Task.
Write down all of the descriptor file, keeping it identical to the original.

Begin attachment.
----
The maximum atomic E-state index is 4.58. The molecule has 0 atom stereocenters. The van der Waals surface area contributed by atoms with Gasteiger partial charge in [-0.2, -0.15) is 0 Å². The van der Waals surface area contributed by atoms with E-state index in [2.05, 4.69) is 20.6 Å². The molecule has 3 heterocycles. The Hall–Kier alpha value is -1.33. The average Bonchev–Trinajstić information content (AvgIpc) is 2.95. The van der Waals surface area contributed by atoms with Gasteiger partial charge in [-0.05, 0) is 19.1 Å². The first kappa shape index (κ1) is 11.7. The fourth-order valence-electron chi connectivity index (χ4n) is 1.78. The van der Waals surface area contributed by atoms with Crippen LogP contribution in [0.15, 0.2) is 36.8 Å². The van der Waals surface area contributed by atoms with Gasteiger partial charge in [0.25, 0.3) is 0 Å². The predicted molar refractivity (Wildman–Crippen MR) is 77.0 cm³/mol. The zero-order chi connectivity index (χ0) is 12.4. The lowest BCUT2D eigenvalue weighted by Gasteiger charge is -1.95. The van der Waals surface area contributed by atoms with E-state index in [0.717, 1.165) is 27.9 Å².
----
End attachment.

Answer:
The maximum atomic E-state index is 4.58. The molecule has 0 atom stereocenters. The van der Waals surface area contributed by atoms with Gasteiger partial charge in [-0.2, -0.15) is 0 Å². The van der Waals surface area contributed by atoms with E-state index in [2.05, 4.69) is 20.6 Å². The molecule has 3 heterocycles. The Hall–Kier alpha value is -1.33. The average Bonchev–Trinajstić information content (AvgIpc) is 2.95. The van der Waals surface area contributed by atoms with Gasteiger partial charge in [-0.05, 0) is 19.1 Å². The first kappa shape index (κ1) is 11.7. The fourth-order valence-electron chi connectivity index (χ4n) is 1.78. The van der Waals surface area contributed by atoms with Crippen LogP contribution in [0.15, 0.2) is 36.8 Å². The van der Waals surface area contributed by atoms with Gasteiger partial charge in [0.25, 0.3) is 0 Å². The predicted molar refractivity (Wildman–Crippen MR) is 77.0 cm³/mol. The zero-order chi connectivity index (χ0) is 12.4. The lowest BCUT2D eigenvalue weighted by Gasteiger charge is -1.95. The van der Waals surface area contributed by atoms with E-state index in [0.717, 1.165) is 27.9 Å².